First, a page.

A new study of Montreal taxis portrays an industry going from crisis to crisis
Montreal’s taxi industry is facing a crisis like none it has seen in its troubled history of more than a century. That’s according to a new book by Jean-Philippe Warren, Concordia professor of sociology and anthropology.
“We are looking at the end of taxi culture as it has existed for 120 years,” he says. “Taxis will be here forever. But the institutional culture is being shattered.”
The sudden, disruptive arrival of ride-hailing services like Uber powered by amateur drivers has eaten a huge hole into taxi drivers’ already-meagre livelihood. It has also spelled the end of a rare boom for an industry emerging from decades of struggle.
“The period from the mid-1990s to 2015 was rosier, but that does not mean it was idyllic,” Warren explains. “It was just better than it was in comparison to other moments in the taxi history of Montreal.”
Fare and unfair
From the earliest days, drivers, company owners and municipalities have tried to figure out the best system that would ensure both profitability and living wages for drivers.
It was never easy. Warren writes that the Montreal taxi industry had to change the way its drivers earned their wages drastically over the decades. Salaries shifted to percentages of metre fares shifted to flat rental fees, usually with little governmental oversight.
This did not just matter to the individual driver. As Warren points out, this wide-open, chaotic system also had an impact on the quality of the drivers and the vehicles they drove.
“It attracted people who felt that they had no other options,” he says.
And while there was a sense of freedom among drivers of being their own bosses on the road, there was also room to make money off extra tips provided by people seeking out Montreal’s notorious underbelly.
“For most of the 20th century, taxi drivers became the new ambassadors of vice,” explains Warren, Concordia University Research Chair for the Study of Quebec. “They knew where the brothels and underground casinos and bootleg liquor joints were. And that reputation of the seedy taxi driver survives to this day.”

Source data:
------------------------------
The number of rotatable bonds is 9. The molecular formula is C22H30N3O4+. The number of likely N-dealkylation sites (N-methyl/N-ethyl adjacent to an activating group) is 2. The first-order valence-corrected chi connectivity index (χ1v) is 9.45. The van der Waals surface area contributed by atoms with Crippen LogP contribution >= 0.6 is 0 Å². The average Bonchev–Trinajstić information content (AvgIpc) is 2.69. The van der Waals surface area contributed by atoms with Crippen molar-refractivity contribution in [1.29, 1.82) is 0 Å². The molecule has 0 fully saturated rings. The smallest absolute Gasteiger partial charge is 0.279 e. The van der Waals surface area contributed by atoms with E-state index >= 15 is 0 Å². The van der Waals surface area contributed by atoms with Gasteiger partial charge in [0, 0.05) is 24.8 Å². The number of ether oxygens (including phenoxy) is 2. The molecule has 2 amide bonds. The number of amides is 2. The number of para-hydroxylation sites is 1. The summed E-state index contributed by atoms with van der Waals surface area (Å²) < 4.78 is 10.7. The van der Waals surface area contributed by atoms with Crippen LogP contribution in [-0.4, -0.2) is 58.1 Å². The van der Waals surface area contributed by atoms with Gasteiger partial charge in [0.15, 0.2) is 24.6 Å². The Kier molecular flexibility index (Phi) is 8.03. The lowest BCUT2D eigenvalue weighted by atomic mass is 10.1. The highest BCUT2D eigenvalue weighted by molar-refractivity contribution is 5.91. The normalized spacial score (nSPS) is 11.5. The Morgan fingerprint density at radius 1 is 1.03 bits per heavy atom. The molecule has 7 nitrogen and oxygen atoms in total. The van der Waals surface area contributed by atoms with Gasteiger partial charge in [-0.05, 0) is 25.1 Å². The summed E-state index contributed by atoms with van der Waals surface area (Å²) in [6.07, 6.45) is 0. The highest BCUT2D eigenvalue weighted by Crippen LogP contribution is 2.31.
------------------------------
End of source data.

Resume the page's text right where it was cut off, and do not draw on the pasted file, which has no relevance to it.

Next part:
A mirror on a multi-ethnic province
Warren also examines the largely forgotten but crucial role taxis have played in Quebec’s race relations. The industry is one especially open to migrants, whether from the province’s regions in its early days to places like Haiti, North Africa and elsewhere today. And they were not always welcome, by customers, fellow drivers or service associations.
“There were about a dozen Black taxi drivers in 1970. By 1980, that number had jumped to nearly 1,500,” Warren says. At the same time, there was a general economic downturn, which would stretch well into the 1990s, as well as other structural problems like an oversaturated market and a shift in traffic from Dorval Airport to Mirabel. Against that landscape, minority cab drivers faced “extreme levels of racism and prejudice. They were blamed for everything.”
A 1984 report by the Quebec Human Rights Commission into the Montreal taxi industry was the first ever in Quebec to mention the term “systemic racism,” according to Warren.
“It was an important moment for Quebec society. It forced Quebecers to look at their own racism and acknowledge the terrible suffering it created.”
Driving into the sunset?
There is no doubt in Warren’s mind that taxi drivers — not just in Montreal, but globally — are looking at a long-term decline. Technology is overtaking them, and for many customers, the struggle they are facing is met with a shrug.
“If I get into a taxi, I greet the driver, and very often the driver will tell me that they have been on the road for hours and I’m the first person who’s said hello,” Warren says. “Most people act as if the taxi is not an object worth consideration, and so the cab driver is not somebody who is worth consideration either.”
Learn more about the cited book: Histoire du taxi à Montréal: Des taxis jaunes à UberX.